DNA barcoding and wing morphometrics to distinguish three Aedes vectors in Thailand

Suchada Sumruayphol a , Chamnarn Apiwathnasorn a , Jiraporn Ruangsittichai a ,
Patchara Sriwichai a , Siriluck Attrapadung a , Yudthana Samung a , Jean-Pierre Dujardin b,∗


Department of Medical Entomology, Faculty of Tropical Medicine, Mahidol University, Bangkok, Thailand


Unité Mixte de Recherche 177-Interactions Hôte-Vecteur-Parasite-Enrironnement dans les Maladies Tropicales Négligées dues aux Trypanosomatidés,
Centre International de Recherches Agronomiques pour le Développement (CIRAD), Institut de Recherches pour le Développement (IRD), Campus
international de Baillarguet, Montpellier, France

a b s t r a c t

Aedes aegypti (Diptera: Culicidae) (L.), Ae. albopictus (Skuse), and Ae. scutellaris (Walker) are important mosquito vectors of dengue and chikungunya viruses. They are morphologically similar and sympatric in some parts of their distribution; therefore, there is a risk of incorrect morphological identification.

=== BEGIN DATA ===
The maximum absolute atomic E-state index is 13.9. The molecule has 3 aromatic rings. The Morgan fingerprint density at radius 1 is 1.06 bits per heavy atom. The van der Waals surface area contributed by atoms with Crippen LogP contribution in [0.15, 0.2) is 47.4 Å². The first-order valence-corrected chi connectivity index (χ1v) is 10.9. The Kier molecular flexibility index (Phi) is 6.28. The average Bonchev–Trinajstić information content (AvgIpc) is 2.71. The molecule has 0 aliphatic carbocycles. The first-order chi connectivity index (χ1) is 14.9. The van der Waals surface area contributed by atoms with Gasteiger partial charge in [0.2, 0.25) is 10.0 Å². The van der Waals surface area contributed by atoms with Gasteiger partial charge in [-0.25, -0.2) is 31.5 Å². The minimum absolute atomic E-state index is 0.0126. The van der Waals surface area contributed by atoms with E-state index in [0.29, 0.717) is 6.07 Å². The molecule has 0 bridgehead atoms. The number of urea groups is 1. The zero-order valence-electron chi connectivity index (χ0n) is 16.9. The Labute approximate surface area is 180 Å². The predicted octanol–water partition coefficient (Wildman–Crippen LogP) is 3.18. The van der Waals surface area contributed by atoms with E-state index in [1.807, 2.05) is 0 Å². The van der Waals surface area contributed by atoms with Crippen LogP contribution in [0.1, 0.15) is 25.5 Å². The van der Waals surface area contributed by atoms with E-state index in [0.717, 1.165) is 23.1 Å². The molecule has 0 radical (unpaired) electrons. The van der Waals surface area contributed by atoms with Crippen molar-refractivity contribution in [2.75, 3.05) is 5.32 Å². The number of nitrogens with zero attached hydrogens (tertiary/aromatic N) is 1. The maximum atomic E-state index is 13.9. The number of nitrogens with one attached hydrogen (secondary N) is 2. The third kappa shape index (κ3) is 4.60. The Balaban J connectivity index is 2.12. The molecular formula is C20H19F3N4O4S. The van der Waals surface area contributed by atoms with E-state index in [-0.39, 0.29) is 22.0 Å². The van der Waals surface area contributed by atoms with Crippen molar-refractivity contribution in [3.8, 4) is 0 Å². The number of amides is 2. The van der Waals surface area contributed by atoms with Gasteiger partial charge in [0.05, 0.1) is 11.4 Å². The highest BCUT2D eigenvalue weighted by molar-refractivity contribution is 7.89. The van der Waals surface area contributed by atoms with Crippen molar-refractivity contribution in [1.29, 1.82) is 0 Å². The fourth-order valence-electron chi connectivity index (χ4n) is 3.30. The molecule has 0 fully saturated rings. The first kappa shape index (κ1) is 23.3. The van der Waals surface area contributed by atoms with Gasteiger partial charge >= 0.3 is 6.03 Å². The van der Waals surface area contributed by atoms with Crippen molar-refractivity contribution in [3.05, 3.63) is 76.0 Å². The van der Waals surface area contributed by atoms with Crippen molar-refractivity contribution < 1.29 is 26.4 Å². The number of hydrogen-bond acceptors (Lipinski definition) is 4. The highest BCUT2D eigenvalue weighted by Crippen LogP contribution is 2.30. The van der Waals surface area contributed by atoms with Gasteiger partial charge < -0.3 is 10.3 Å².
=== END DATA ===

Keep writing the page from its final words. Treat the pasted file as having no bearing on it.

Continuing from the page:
Any confusion could have a negative impact on epidemiological studies or control strategies. Therefore, we explored two modern tools to supplement current morphological identification: DNA barcoding and geometric morphometric analyses. Field larvae were reared to adults and carefully classified based on morphological traits. The genetic analysis was based on the 658 bp each of 30 COI sequences. Some Culex spp., Mansonia bonneae, were included as outgroups, and inclusion of a few other Aedes spp. facilitated phylogenetic inference of the relationship between Ae. albopictus and Ae. scutellaris. The two species were separated by an average interspecific divergence of 0.123 (0.119–0.127). Morphometric examination included landmark- (392 specimens) and outline-based (317 specimens) techniques. The shape of the wing showed different discriminating power based on sex and digitizing technique. This is the first time that Ae. scutellaris and Ae. albopictus have been compared using these two techniques. We confirm that these morphologically close species are valid, and that geometric morphometrics can considerably increase the reliability of morphological identification.